I can still recall the stories my mother would tell us kids about her night shifts as an Emergency Room nurse at Mercy Hospital in Detroit. We would listen to her, riveted, soaking in life’s lessons, like don’t smoke because, if you do, one day you won’t be able to breathe, or how reckless driving can wreck far more than a car.
When I began fourth grade, my mother decided to go back into nursing, this time at a neighborhood physician’s practice as an allergy nurse. My school chums used to give me a hard time because it was my mother who administered their regular allergy shots. Despite the grief they gave me, I could tell that deep down they cared about her because she cared about them.
It was about that time when my mother, growing increasingly concerned about the inequity in the American health system suffered disproportionately by women, persuaded the physician and his practice to provide greater access to low-income and poor patients, many single mothers barely getting by. She knew that someone, something had to be done to help those “The System” was leaving behind.
I can’t help but think back on those days when I see reports that show women continue to face disparity in health access, care, and outcomes. Thankfully, entities like the Association of Farmworker Opportunity Programs (AFOP) Health & Safety Programs are fighting to give farmworker women and their families the power to secure equitable care. At the national level, the Center for Disease Control and Prevention (CDC), through its Office of Minority Health and Health Equity (OMHHE), seeks to advance the science and practice of health equity to improve women’s health, aid high-risk communities, and see policies and strategies implemented that promote the elimination of health disparities across the nation to ensure that everyone has an opportunity to be as healthy as possible.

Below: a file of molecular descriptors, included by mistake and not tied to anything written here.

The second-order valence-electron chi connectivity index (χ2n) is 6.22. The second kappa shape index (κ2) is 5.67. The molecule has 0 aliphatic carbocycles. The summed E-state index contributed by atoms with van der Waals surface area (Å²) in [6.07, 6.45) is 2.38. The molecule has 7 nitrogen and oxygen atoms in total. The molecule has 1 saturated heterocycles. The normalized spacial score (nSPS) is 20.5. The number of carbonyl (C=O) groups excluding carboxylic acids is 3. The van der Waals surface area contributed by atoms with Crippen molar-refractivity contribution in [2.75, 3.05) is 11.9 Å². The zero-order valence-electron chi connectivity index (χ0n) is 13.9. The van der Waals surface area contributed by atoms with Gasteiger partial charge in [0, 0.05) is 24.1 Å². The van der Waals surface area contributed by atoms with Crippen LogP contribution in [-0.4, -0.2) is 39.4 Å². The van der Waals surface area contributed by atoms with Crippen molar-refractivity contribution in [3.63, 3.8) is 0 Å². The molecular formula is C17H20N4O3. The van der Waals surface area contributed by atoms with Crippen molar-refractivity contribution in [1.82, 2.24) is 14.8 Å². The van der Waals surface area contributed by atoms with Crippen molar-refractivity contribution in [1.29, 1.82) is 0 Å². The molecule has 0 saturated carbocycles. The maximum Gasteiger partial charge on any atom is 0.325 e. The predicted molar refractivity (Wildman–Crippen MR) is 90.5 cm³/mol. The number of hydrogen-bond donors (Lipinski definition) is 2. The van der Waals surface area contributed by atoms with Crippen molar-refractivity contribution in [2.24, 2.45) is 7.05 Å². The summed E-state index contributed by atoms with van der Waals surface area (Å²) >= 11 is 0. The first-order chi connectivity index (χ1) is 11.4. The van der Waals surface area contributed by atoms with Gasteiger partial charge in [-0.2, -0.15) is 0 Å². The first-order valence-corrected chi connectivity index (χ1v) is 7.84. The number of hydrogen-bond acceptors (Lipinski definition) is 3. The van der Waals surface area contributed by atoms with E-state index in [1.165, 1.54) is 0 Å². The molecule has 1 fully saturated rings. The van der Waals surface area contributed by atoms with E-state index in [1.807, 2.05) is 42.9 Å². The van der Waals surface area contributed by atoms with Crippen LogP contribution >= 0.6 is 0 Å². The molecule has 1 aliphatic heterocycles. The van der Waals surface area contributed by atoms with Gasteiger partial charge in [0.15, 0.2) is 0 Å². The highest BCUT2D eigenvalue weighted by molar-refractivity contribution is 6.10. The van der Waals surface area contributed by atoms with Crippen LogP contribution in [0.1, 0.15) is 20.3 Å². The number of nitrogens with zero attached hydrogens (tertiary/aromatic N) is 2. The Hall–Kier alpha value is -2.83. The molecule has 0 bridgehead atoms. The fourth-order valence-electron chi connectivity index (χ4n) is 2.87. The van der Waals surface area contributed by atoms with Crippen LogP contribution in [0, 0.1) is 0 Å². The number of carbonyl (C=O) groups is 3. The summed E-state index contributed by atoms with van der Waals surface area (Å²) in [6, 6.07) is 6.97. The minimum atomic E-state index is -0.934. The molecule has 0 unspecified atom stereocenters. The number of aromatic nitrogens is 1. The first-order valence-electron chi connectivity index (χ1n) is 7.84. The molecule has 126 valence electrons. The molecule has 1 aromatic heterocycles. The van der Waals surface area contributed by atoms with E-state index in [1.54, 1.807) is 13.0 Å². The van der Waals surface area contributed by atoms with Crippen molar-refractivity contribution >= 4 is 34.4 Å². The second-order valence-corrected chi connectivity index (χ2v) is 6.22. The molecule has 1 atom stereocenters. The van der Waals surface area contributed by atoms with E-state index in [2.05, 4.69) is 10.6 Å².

We need to change that and change it now. Call or write President Biden. Call or write your elected officials in Congress. Tell them that we as a nation can fix these problems if we simply recognize the problem and make the necessary changes to The System. I promise you: it won’t hurt as much as one of my mom’s allergy shots. Promise.
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